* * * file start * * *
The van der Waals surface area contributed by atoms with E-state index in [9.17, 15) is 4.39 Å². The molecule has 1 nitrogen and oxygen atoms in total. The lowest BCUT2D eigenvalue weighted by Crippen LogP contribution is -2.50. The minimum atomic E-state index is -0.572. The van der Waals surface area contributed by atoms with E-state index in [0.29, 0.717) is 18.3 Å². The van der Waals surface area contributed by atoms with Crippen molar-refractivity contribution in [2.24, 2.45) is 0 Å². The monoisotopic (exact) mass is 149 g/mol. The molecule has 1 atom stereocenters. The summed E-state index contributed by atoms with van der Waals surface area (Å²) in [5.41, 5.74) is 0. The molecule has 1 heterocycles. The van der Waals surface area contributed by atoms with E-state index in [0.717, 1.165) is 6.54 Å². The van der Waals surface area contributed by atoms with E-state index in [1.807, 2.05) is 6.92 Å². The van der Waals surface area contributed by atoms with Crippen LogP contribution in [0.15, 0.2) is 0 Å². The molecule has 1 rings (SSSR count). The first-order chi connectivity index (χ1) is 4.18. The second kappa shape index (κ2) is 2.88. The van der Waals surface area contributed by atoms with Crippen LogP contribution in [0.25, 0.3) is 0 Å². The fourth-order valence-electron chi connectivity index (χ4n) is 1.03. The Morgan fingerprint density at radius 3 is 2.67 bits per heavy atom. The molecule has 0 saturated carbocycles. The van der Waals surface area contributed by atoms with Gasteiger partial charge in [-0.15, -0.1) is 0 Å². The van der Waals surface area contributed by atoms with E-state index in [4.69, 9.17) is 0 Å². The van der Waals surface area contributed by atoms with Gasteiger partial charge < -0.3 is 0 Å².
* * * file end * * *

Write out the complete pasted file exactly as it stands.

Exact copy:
The van der Waals surface area contributed by atoms with E-state index in [9.17, 15) is 4.39 Å². The molecule has 1 nitrogen and oxygen atoms in total. The lowest BCUT2D eigenvalue weighted by Crippen LogP contribution is -2.50. The minimum atomic E-state index is -0.572. The van der Waals surface area contributed by atoms with E-state index in [0.29, 0.717) is 18.3 Å². The van der Waals surface area contributed by atoms with Crippen molar-refractivity contribution in [2.24, 2.45) is 0 Å². The monoisotopic (exact) mass is 149 g/mol. The molecule has 1 atom stereocenters. The summed E-state index contributed by atoms with van der Waals surface area (Å²) in [5.41, 5.74) is 0. The molecule has 1 heterocycles. The van der Waals surface area contributed by atoms with E-state index in [0.717, 1.165) is 6.54 Å². The van der Waals surface area contributed by atoms with E-state index in [1.807, 2.05) is 6.92 Å². The van der Waals surface area contributed by atoms with Crippen LogP contribution in [0.15, 0.2) is 0 Å². The molecule has 1 rings (SSSR count). The first-order chi connectivity index (χ1) is 4.18. The second kappa shape index (κ2) is 2.88. The van der Waals surface area contributed by atoms with Crippen LogP contribution in [0.25, 0.3) is 0 Å². The fourth-order valence-electron chi connectivity index (χ4n) is 1.03. The Morgan fingerprint density at radius 3 is 2.67 bits per heavy atom. The molecule has 0 saturated carbocycles. The van der Waals surface area contributed by atoms with Gasteiger partial charge in [-0.15, -0.1) is 0 Å². The van der Waals surface area contributed by atoms with E-state index in [4.69, 9.17) is 0 Å². The van der Waals surface area contributed by atoms with Gasteiger partial charge < -0.3 is 0 Å².